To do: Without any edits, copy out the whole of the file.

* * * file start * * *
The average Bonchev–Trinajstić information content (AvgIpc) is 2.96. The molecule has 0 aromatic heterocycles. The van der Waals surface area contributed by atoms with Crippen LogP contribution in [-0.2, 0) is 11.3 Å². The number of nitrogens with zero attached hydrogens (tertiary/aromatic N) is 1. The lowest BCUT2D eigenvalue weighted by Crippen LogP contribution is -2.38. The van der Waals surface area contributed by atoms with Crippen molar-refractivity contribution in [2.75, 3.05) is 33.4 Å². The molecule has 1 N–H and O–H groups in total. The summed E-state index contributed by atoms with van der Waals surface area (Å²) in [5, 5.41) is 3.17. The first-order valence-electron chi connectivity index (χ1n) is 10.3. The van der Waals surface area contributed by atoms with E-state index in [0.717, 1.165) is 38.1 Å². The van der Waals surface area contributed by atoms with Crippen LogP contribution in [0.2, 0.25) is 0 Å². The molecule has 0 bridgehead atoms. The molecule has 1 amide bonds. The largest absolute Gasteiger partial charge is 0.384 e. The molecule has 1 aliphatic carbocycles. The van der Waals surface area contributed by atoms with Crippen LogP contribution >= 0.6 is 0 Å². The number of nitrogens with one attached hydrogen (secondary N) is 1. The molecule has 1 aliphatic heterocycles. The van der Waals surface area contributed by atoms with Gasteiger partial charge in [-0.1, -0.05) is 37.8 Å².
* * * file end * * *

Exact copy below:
The average Bonchev–Trinajstić information content (AvgIpc) is 2.96. The molecule has 0 aromatic heterocycles. The van der Waals surface area contributed by atoms with Crippen LogP contribution in [-0.2, 0) is 11.3 Å². The number of nitrogens with zero attached hydrogens (tertiary/aromatic N) is 1. The lowest BCUT2D eigenvalue weighted by Crippen LogP contribution is -2.38. The van der Waals surface area contributed by atoms with Crippen molar-refractivity contribution in [2.75, 3.05) is 33.4 Å². The molecule has 1 N–H and O–H groups in total. The summed E-state index contributed by atoms with van der Waals surface area (Å²) in [5, 5.41) is 3.17. The first-order valence-electron chi connectivity index (χ1n) is 10.3. The van der Waals surface area contributed by atoms with E-state index in [0.717, 1.165) is 38.1 Å². The van der Waals surface area contributed by atoms with Crippen LogP contribution in [0.2, 0.25) is 0 Å². The molecule has 0 bridgehead atoms. The molecule has 1 amide bonds. The largest absolute Gasteiger partial charge is 0.384 e. The molecule has 1 aliphatic carbocycles. The van der Waals surface area contributed by atoms with Crippen LogP contribution >= 0.6 is 0 Å². The number of nitrogens with one attached hydrogen (secondary N) is 1. The molecule has 1 aliphatic heterocycles. The van der Waals surface area contributed by atoms with Gasteiger partial charge in [-0.1, -0.05) is 37.8 Å².